RNA was processed for use on Affymetrix (Santa Clara, CA, USA) GeneChip Medicago/Sinorhizobium Genome Arrays, according to the manufacturer's Prokaryotic Target Preparation Assay. Briefly, 10 μg of total RNA containing spiked in Poly-A RNA controls (GeneChip Expression GeneChip Eukaryotic Poly-A RNA Control Kit; Affymetrix) were used in a reverse transcription reaction with random primers (Invitrogen Life Technologies) to generate first-strand cDNA. After removal of RNA, 2 μg of cDNA was fragmented with DNase and end-labeled (GeneChip® WT Terminal Labeling Kit; Affymetrix). Size distribution of the fragmented and end-labeled cDNA, was assessed using an Agilent 2100 Bioanalyzer. 2 μg of end-labeled fragmented cDNA was used in a 200-μl hybridization cocktail containing added hybridization controls and hybridized on arrays for 16 hours at 48°C. Standard post hybridization wash and double-stain protocols (FS450_0001; GeneChip HWS kit, Affymetrix) were used on an Affymetrix GeneChip Fluidics Station 450. Arrays were scanned on an Affymetrix GeneChip scanner 3000 7G.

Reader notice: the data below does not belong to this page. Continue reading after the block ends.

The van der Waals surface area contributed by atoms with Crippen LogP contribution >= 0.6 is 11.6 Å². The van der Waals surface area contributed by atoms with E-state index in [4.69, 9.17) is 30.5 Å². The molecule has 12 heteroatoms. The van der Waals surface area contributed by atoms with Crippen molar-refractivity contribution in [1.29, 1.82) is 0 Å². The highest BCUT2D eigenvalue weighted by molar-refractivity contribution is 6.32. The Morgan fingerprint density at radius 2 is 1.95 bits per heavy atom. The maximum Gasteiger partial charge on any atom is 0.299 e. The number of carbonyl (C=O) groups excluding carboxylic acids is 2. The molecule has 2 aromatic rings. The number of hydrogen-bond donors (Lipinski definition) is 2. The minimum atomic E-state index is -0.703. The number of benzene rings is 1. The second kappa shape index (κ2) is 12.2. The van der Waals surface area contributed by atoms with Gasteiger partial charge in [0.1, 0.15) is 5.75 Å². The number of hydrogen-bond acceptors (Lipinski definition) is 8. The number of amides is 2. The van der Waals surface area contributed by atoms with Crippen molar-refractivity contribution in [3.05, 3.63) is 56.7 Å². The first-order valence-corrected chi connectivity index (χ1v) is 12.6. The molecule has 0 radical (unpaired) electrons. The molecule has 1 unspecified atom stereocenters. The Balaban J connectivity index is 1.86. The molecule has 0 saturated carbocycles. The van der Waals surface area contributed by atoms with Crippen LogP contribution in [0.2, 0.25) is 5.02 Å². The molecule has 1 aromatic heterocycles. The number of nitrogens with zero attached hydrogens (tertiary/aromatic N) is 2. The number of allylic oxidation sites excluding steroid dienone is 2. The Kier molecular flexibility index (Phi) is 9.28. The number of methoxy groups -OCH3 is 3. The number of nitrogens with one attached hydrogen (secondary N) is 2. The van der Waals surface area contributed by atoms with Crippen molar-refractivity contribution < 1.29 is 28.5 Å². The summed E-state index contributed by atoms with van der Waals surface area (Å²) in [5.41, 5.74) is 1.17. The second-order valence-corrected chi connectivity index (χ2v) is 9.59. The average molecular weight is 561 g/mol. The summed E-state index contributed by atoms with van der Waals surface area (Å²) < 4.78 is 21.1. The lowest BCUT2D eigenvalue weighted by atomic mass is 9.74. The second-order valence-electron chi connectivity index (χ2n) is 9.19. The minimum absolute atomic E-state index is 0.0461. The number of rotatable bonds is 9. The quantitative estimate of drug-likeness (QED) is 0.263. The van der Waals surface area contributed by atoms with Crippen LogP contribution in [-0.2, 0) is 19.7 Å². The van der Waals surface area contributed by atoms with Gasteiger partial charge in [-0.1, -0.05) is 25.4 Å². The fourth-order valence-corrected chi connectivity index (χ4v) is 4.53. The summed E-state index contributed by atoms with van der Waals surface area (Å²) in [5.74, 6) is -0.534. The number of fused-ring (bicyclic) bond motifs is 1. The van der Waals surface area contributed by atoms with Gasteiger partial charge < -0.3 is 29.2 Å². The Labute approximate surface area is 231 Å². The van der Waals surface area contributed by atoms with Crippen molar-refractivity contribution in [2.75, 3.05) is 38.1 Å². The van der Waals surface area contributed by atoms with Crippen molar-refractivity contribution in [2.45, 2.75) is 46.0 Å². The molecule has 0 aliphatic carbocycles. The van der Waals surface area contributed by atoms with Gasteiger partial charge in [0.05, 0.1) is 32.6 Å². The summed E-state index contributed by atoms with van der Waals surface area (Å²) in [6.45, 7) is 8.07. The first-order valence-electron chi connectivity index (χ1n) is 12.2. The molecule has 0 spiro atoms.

Microarray analysis